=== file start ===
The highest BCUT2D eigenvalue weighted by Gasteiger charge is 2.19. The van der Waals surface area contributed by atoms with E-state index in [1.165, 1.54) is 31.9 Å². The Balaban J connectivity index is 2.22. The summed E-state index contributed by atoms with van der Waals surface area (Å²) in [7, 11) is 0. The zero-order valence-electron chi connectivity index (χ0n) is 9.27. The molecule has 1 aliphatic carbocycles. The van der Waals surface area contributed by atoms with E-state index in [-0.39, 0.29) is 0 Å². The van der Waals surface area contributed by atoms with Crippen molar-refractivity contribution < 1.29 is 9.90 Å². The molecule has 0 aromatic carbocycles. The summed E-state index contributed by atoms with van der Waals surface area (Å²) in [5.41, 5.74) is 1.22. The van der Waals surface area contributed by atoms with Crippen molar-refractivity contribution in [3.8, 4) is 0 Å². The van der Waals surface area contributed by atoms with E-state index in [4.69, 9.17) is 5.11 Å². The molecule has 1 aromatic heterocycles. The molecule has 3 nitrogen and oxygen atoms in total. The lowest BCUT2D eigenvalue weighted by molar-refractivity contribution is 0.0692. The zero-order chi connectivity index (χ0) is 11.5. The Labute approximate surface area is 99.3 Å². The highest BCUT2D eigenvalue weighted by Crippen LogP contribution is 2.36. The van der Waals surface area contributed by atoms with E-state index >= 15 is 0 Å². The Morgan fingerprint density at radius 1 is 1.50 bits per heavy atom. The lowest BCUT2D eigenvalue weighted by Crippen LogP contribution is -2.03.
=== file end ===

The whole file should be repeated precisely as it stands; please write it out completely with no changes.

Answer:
The highest BCUT2D eigenvalue weighted by Gasteiger charge is 2.19. The van der Waals surface area contributed by atoms with E-state index in [1.165, 1.54) is 31.9 Å². The Balaban J connectivity index is 2.22. The summed E-state index contributed by atoms with van der Waals surface area (Å²) in [7, 11) is 0. The zero-order valence-electron chi connectivity index (χ0n) is 9.27. The molecule has 1 aliphatic carbocycles. The van der Waals surface area contributed by atoms with E-state index in [-0.39, 0.29) is 0 Å². The van der Waals surface area contributed by atoms with Crippen molar-refractivity contribution < 1.29 is 9.90 Å². The molecule has 0 aromatic carbocycles. The summed E-state index contributed by atoms with van der Waals surface area (Å²) in [5.41, 5.74) is 1.22. The van der Waals surface area contributed by atoms with Crippen molar-refractivity contribution in [3.8, 4) is 0 Å². The van der Waals surface area contributed by atoms with E-state index in [4.69, 9.17) is 5.11 Å². The molecule has 1 aromatic heterocycles. The molecule has 3 nitrogen and oxygen atoms in total. The lowest BCUT2D eigenvalue weighted by molar-refractivity contribution is 0.0692. The zero-order chi connectivity index (χ0) is 11.5. The Labute approximate surface area is 99.3 Å². The highest BCUT2D eigenvalue weighted by Crippen LogP contribution is 2.36. The van der Waals surface area contributed by atoms with E-state index >= 15 is 0 Å². The Morgan fingerprint density at radius 1 is 1.50 bits per heavy atom. The lowest BCUT2D eigenvalue weighted by Crippen LogP contribution is -2.03.